Scotland’s weather: Flood warning for east coast

TORRENTIAL rain across ­eastern Scotland tomorrow poses a ­“significant” risk of disruption from flooding, the Met Office has warned.

Heavy rain is expected on the east coast of Scotland. Picture: Malcolm McCurrach
Heavy rain is expected on the east coast of Scotland. Picture: Malcolm McCurrach

Weathermen yesterday issued a yellow – “be aware” – severe weather warning for more than two inches of rain, which it said would be persistent and heavy.

A Met Office spokesman said: “The ­public should be aware of a significant risk of localised disruption due to surface water flooding.

“Lightning may be an additional hazard.”

Met Office have issued a severe weather warning.

The alert, for the whole of ­tomorrow, covers an area which includes the Borders, Edinburgh, the eastern Central Belt, Fife and southern Tayside – along with the whole of England and Wales.

A similar alert covers the southern half of England and most of Wales today.

The warnings came less than a month after flash-floods hit parts of Scotland, with around 100 homes at Alyth in Perthshire being evacuated after the River Alyth burst its banks.

More than 750 homes were left without power and several motorists had to be rescued from their vehicles.

The Met Office spokesman said: “An area of low pressure pushing into the southern UK early on Thursday will continue slowly northwards, to be centred near or just east of Scotland by Friday afternoon.

“With very warm air entrained into the system, further outbreaks of locally heavy rainfall are likely during Friday, particularly during the early hours and morning, with locally in excess of 50mm [2in] by the end of Friday.

“The rain may be torrential at times and there is also a risk of hail.

“This rain will tend to ease through the day, probably becoming confined to eastern UK by the end of Friday.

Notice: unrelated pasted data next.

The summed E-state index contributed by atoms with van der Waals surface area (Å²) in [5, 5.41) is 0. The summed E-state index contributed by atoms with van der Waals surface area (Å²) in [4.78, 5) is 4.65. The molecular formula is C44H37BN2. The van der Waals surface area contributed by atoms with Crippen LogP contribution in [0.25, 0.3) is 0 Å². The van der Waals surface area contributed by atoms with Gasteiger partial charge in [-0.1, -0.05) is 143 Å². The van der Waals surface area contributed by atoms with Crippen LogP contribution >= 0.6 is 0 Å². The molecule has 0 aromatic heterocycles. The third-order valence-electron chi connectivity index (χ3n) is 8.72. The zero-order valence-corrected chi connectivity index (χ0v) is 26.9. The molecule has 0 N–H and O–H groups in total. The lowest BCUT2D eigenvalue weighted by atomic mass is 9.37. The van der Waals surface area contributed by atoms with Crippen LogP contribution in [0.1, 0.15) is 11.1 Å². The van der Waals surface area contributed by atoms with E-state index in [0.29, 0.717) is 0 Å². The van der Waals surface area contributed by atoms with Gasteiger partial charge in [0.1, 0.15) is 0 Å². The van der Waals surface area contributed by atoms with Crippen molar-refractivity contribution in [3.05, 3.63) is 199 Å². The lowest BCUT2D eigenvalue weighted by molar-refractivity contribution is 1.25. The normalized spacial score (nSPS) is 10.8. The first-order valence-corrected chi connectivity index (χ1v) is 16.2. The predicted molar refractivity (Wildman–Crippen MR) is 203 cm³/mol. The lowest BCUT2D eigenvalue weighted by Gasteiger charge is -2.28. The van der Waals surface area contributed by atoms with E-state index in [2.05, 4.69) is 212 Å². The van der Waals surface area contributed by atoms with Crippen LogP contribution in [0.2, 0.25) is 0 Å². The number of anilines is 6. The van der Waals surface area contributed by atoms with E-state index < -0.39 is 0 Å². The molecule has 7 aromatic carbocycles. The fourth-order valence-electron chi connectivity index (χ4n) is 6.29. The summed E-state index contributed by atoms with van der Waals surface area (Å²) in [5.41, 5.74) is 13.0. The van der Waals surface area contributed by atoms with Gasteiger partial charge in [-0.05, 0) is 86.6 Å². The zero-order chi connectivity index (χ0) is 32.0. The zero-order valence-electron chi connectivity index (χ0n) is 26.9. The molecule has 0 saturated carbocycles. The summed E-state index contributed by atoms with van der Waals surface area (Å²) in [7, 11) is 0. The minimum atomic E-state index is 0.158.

“The development and subsequent track of this system is very complex.

“In this type of situation, whilst we can be confident that many will see some heavy rain, details of where thunder, lightning and the highest rainfall totals – and therefore the highest risk of disruption – is rather uncertain.

“However, we also expect most parts will see some dry weather between the spells of heavy rain.”

Weathermen said the bad weather was coming from southern Europe.

The Met Office added: “We are continuing to monitor the evolving situation over the Bay of Biscay and are now beginning to see some thunderstorms developing over France.

“Over the next 24 hours, we expect heavy rain and thunderstorms to increase in this area.

“This is due to increasingly warm air being drawn into the developing low pressure system.

“This area of more widespread heavy, thundery rain is then expected to move northwards crossing the English Channel and into southern parts of England during the early hours of Thursday.”

Paul Watters, head of roads policy for the Automobile Association, said: “Flash flooding in the summer can be hit and miss, but potentially dangerous for anyone caught up in it.”